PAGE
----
Movie Review: The Hunger Games
By Eric Hughes
April 17, 2012
My 60-year-old aunt was privy to The Hunger Games long before just about everybody. At least, I can remember the time she tried selling me the story to get me to read it, and it wasn’t until a good deal later - a year, I think - before I ran into even a second opinion about the book.
You see, she only recently retired from headmaster librarian at a middle school, and as such, part of what made her so sage-like in her profession was the many ways in which she enriched her brain not only for her own sake, but for her clients - the students - too.
She may still hold her position, but the fact of the matter is at the time The Hunger Games was released, she was part of a committee that read droves of young adult books - perhaps a hundred - and then voted on its favorites. The point of the committee, it seems, was to select the year’s best.
I don’t know if The Hunger Games won in the year it was eligible to do so, and it doesn’t seem to matter, really, but out of the many, many books she read in 2008, The Hunger Games happened to be one of only a handful she bothered to tell me about when I, years later, had asked her for some reading suggestions.
What she recalled about the story stoked my interest, but at the time - and it holds true, come to think - I didn’t have much experience with young adult fiction, and I didn’t really know if I wanted to bother with it. Though certainly true of any genre, young adult seems hit or miss. And then, I guess, I kinda forgot about the book.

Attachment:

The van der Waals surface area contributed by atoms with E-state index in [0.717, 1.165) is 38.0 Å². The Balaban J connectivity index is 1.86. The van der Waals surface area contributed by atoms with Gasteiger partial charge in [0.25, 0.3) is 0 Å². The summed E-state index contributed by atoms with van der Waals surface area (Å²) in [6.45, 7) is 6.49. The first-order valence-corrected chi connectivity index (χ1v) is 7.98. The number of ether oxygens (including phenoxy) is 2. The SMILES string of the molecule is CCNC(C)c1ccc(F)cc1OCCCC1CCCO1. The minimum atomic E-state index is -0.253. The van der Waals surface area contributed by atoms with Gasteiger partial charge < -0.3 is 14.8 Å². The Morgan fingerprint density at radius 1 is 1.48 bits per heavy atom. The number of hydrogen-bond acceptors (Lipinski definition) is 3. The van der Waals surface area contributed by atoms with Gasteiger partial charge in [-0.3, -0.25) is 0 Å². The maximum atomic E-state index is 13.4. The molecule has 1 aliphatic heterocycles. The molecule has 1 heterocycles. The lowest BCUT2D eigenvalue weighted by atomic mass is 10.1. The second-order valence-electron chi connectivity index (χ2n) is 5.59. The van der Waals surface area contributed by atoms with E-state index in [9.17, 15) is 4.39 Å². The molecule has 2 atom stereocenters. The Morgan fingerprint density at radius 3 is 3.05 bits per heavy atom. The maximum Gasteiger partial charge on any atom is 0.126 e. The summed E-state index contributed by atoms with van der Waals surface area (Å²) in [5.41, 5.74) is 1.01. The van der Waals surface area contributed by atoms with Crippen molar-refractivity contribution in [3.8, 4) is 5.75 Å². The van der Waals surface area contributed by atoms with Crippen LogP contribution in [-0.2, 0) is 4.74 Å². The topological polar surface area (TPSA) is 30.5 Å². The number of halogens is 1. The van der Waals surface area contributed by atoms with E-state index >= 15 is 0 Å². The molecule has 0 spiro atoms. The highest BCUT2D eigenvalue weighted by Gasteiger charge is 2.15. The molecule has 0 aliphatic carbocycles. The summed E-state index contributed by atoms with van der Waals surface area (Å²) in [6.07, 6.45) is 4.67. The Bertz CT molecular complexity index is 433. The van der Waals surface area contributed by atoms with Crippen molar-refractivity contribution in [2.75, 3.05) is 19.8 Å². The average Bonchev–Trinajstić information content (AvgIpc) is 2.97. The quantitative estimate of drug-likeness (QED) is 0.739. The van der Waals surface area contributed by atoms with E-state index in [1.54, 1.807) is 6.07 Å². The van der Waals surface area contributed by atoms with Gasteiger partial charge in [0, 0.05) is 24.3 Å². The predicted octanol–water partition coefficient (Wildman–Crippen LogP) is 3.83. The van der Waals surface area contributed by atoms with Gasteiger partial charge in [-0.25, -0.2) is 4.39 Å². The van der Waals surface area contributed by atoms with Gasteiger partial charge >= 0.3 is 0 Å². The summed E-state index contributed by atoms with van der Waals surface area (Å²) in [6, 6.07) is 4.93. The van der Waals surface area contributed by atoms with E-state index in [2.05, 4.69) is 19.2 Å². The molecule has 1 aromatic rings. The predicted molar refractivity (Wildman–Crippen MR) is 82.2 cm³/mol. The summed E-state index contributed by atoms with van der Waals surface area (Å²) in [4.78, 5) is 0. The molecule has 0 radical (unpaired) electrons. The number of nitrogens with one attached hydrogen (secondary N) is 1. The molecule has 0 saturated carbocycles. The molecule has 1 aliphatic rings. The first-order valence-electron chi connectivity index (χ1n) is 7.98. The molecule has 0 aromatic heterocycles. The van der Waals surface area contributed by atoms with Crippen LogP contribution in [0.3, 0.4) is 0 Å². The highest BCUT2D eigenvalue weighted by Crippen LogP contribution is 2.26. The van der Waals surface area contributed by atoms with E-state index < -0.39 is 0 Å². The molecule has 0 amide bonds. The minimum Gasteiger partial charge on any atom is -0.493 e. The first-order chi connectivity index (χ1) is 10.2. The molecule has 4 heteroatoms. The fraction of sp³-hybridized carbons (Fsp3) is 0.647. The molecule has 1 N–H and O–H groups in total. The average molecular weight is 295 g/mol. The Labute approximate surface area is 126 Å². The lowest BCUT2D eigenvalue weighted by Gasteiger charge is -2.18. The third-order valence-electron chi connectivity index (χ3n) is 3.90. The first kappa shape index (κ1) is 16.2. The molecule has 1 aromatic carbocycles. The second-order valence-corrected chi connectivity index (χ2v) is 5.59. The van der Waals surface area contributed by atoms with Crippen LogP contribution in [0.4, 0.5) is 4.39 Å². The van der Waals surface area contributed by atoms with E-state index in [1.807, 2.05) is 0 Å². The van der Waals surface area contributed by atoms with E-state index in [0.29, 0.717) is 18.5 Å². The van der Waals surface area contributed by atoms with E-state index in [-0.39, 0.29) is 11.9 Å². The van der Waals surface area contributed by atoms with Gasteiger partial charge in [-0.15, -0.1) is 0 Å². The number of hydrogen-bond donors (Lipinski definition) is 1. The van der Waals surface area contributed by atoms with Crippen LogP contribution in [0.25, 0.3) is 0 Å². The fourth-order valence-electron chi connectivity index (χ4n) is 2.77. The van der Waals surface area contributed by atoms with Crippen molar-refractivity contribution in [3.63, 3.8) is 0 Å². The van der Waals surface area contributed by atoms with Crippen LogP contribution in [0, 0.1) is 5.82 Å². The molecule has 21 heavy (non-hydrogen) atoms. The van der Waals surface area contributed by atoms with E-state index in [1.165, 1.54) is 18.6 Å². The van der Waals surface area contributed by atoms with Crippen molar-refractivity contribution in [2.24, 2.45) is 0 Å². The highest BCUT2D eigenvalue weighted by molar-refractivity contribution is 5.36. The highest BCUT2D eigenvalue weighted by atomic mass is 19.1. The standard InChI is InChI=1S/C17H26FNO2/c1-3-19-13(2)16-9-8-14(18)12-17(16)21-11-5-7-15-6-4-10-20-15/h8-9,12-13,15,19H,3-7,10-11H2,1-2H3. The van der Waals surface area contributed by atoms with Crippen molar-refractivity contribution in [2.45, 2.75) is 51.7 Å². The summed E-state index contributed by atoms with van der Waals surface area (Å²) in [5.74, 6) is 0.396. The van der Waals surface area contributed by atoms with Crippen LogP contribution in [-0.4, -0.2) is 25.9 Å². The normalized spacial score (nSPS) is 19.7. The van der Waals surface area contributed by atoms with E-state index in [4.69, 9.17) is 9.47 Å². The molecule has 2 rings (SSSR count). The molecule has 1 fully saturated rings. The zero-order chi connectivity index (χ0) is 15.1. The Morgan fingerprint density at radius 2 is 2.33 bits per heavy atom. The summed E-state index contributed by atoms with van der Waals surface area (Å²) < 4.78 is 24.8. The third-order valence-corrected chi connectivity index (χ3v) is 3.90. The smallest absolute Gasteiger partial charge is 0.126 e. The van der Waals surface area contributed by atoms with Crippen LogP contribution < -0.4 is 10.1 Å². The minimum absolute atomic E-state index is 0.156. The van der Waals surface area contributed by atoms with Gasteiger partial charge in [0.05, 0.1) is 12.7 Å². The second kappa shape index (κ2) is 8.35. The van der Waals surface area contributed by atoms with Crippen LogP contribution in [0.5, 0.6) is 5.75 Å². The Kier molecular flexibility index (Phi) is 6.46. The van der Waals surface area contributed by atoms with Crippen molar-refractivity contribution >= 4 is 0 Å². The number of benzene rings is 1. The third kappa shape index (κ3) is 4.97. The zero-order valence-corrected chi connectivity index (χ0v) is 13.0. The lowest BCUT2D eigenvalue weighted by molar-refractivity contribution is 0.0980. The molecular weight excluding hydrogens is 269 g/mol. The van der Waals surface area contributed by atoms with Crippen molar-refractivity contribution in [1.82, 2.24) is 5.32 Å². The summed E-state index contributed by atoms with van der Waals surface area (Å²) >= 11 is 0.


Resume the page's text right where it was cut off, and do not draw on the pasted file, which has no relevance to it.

Cut to about a year later. I’m at a friend’s house, and on her bookshelf are The Hunger Games and its two sequels.
Not soon long after, I ravaged her copies of The Hunger Games, Chasing Fire and Mockingjay, in succession. Bing bang boom. My aunt was right; the series was surprisingly good, and leaps ahead of the last young adult series I had read (Twilight). For the record: I liked Twilight’s story, but I don’t know that I’ll be reading more Stephenie Meyer bunk.
Anyway, as much as I enjoyed The Hunger Games, I’ve found I’ve become less and less interested in Hollywood adaptations of books I happened to love. The gripe that “the movies are never as good as the books” might be exhausted and overused, but I think it so very true. Slumdog Millionaire was definitely better than Q&A, and I’m pretty sure I preferred the Coens’ handling of No Country for Old Men over Cormac McCarthy’s. Of late, I think those might be the only times Hollywood outdid a story’s originator. Maybe.
So no, I wasn’t fanboy excited about The Hunger Games movie, but I will say I was curious. That Elizabeth Banks and Stanley Tucci had signed on for parts seemed about right - while reading The Hunger Games, actually, I went back and forth conjuring images of Stanley or John Malkovich for the Caesar Flickerman scenes - and then Lenny Kravitz had me smiling. Woody Harrelson seemed a young choice for Haymitch, and Donald Sutherland wasn’t who I had in mind for President Snow (Malcolm McDowell), but Woody was a reliable, workable selection and Donald Sutherland would probably make sense.